Mt. Hope, Pyramid Hill | Pyramid Hill
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Mt. Hope, Pyramid Hill

Mt Hope


Mt Hope in Pyramid Hill was climbed in 1836 by Major Thomas Mitchell.   Major Mitchell named Mt. Hope in the hope he would see the sea from its peak.

Mt Hope is about 10 kilometers north east of Pyramid Hill off the Leitchville–Pyramid Road.  It consists of seven small hills of granite boulders, with the largest area on the northern end, a large rock on the north side is named Suicide Rock (pictured below).  Those who climb to the top of Mt Hope are rewarded by a remarkable panorama of pastoral and agricultural land, the ‘Pyramid Hill’ and Kow Swamp.  There is a picnic area at the northern end of the Mount.  During spring, wildflowers can be seen.  Mt Hope does offer some great sport climbing also.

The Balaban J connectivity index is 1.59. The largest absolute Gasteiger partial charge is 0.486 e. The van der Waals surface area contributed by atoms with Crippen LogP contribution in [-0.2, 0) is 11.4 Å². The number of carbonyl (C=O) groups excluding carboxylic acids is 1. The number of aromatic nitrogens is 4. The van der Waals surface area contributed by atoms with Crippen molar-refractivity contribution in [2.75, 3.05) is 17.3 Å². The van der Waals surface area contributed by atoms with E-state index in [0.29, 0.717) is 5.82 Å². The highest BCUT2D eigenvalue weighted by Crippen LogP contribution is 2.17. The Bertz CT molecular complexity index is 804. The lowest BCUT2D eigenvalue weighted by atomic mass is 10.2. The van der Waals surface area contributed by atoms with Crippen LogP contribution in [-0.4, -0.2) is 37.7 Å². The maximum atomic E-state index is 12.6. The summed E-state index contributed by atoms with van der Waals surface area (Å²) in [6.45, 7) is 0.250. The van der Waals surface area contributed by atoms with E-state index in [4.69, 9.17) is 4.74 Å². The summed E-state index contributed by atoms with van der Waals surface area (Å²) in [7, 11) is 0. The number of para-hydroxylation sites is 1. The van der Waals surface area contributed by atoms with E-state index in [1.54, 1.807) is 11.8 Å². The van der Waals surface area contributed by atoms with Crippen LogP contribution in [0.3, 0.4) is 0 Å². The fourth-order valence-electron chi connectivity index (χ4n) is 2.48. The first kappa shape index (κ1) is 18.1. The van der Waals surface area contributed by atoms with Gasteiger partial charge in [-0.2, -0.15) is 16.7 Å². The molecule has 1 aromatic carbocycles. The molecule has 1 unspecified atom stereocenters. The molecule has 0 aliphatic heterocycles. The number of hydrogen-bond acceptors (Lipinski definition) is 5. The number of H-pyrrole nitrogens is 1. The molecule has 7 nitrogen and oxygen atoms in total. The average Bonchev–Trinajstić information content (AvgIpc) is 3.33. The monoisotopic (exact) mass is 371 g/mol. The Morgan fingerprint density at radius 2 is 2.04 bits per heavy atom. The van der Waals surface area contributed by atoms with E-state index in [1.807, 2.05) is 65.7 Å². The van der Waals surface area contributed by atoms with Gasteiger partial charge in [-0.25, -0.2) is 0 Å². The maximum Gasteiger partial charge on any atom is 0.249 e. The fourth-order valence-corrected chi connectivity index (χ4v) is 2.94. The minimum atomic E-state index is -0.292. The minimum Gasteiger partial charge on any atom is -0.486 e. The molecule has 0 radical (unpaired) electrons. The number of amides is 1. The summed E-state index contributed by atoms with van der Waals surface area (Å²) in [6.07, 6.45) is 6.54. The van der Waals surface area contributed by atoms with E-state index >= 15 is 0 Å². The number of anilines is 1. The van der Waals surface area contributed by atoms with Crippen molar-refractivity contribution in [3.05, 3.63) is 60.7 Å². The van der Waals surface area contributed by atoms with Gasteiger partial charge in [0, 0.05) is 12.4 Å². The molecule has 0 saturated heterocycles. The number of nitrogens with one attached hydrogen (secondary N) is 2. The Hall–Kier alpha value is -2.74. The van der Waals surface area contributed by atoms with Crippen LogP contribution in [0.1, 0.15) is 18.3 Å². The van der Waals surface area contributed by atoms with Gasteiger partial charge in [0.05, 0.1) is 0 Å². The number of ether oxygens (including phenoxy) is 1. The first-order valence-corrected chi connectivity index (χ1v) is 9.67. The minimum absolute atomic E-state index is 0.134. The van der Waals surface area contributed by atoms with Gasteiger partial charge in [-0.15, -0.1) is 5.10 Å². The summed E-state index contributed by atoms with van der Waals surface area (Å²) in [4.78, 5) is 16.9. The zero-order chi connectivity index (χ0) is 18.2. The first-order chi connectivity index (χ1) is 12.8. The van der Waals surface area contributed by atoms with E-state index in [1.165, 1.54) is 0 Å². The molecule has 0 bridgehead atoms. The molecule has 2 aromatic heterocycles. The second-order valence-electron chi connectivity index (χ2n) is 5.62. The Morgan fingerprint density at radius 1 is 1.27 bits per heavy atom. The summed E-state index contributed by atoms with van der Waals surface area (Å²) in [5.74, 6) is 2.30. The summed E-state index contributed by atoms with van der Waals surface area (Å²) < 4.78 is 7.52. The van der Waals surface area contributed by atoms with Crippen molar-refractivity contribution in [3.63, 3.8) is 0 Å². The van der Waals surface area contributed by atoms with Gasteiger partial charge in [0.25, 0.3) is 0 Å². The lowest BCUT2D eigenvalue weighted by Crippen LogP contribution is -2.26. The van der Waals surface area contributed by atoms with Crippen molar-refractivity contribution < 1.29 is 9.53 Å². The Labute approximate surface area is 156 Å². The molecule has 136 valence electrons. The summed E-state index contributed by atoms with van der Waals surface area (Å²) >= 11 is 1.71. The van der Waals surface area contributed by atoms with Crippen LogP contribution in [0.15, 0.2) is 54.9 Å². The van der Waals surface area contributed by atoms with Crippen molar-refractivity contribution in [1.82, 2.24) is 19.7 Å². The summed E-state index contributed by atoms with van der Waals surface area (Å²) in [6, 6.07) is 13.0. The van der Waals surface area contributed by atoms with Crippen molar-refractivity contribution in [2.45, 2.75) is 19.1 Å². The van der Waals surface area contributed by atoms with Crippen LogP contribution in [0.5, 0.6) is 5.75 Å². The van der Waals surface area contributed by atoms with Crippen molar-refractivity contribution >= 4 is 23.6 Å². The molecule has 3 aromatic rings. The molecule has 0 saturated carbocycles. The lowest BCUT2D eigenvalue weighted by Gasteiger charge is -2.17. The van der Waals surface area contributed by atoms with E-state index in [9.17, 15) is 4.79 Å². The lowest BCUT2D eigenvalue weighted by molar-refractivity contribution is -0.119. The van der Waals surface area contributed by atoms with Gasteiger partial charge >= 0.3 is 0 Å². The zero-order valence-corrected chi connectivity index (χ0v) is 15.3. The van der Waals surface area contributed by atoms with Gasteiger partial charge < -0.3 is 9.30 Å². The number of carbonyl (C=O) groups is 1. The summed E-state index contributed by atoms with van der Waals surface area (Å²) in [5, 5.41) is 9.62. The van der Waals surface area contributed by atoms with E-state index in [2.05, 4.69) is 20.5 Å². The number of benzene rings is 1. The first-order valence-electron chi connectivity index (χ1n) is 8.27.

The Mystery of Suicide Rock,

Mt. Hope Pyramid Hill.


The articles listed below, were extracts from the The Advertiser (South Australia), The Bendigo Advertiser and the Pyramid Hill Advertiser in April 1898.

Obituary from the Pyramid Hill Advertiser, April 1st 1898


Stephen Ewing

An Inquest was held on Saturday last before Mr J McKay, JP, and a jury of five, touching the death of Stephen Ewing, whose remains were found on Mt Hope on Friday last, by some Sunday School children who were at a picnic.

Inspector Leverett conducted the inquiry and the following evidence was adduced: